Music education always & always looking forward.

Changing Meter in Kate Bush's "Wuthering Heights"

I don't ever look to YouTube comments for wisdom, but I found some upon searching for the video to "Wuthering Heights."  Allow me to paraphrase the comment:

Upon first listening to "Wuthering Heights": What on earth is that?

Upon 50th listen to "Wuthering Heights": Something involving screaming "HEATHCLIFF!!" at the top of one's lungs and smashing all of the fine china in the general proximity.  

That's pretty much been my experience with this song, and quite honestly most of Bush's output.  But to be even more honest, that's the reaction that a lot of my "listening samples" get from my students, followed by, "Miss, you're weird."

Thank goodness there's no fine china in my general vicinity.  You could always smash singles of Tori Amos's "China" if you're one of those fans who believe that Tori is just a cheap rip-off of Kate.  (I'm not.)  

Forgive my rambling.  It's late.  Here's Kate.

“Wuthering Heights” - Kate Bush

Intro: Kate Bush was the first female singer-songwriter to reach #1 on the UK singles chart (in 1978) with a song she wrote and performed herself, achieving that feat with “Wuthering Heights.” A strange topic for a pop song, the lyrics cover the plot points of the novel of the same name. While “Wuthering Heights” was her debut single, the album it appeared on, The Kick Inside peaked at #3 on the UK Albums charts. She would have numerous subsequent Top 10 hits and successful albums. She won the BRIT award in 1987 for Best British Female Solo Artist. One of the most successful solo female British pop performers ever, Bush received the Commander of the Most Excellent Order of the British Empire in 2013 from Queen Elizabeth II.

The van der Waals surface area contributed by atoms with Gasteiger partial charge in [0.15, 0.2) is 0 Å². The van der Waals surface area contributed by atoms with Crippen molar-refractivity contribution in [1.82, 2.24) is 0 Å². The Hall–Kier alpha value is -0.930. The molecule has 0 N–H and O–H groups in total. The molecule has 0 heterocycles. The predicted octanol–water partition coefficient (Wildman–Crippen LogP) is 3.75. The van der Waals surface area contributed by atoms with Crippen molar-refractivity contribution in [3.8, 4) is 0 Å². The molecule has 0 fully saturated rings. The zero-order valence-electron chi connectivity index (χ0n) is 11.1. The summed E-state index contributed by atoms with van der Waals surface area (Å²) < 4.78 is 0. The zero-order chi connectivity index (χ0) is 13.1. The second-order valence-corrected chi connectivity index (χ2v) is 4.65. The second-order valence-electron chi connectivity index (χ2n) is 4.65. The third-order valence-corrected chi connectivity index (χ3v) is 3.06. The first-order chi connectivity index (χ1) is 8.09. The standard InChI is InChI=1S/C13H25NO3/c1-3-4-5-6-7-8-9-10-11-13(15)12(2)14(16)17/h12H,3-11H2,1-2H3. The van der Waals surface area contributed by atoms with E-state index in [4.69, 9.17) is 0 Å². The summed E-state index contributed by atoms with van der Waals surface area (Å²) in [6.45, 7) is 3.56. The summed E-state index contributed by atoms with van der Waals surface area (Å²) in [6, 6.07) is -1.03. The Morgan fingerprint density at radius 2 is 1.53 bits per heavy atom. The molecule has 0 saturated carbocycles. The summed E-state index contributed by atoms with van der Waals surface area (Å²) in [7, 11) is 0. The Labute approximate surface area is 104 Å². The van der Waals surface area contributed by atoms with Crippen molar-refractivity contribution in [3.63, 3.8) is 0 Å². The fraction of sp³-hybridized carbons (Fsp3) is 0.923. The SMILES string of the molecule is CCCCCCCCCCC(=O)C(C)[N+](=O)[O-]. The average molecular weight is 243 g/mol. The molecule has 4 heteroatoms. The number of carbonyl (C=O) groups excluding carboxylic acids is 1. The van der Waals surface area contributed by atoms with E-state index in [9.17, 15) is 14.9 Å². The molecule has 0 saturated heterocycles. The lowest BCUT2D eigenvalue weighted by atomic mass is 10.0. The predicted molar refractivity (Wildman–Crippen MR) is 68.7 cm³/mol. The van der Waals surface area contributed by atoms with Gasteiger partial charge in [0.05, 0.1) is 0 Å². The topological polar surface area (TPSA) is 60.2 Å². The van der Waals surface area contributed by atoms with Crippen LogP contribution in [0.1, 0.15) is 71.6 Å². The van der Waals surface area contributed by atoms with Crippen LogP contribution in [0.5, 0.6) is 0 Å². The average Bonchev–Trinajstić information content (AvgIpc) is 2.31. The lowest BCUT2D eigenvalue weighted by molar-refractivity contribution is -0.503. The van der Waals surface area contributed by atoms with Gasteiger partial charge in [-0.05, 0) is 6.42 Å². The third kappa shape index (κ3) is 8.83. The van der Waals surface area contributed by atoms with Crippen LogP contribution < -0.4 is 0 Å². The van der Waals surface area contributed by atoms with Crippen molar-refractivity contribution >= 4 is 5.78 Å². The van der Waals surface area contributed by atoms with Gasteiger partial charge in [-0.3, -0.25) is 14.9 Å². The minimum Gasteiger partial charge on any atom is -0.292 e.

Analysis: Although much of the song is straightforward in terms of meter, the chorus (first heard at :48 in the video below) features time signature changes from 4/4 to 3/4, lending a dreaming, slightly off-putting feel, mixing memory and passion, corresponding with the themes of the novel as well as Bush's general aesthetic.

Considerations for Teaching: This song contains no offensive material, but in a style true to Bush, the vocals are unusually high for a pop song, and create an almost jarring effect for unfamiliar listeners. Seeing that Wuthering Heights is a commonly read book in high school, this song could work as a cross-disciplinary listening example, as well.

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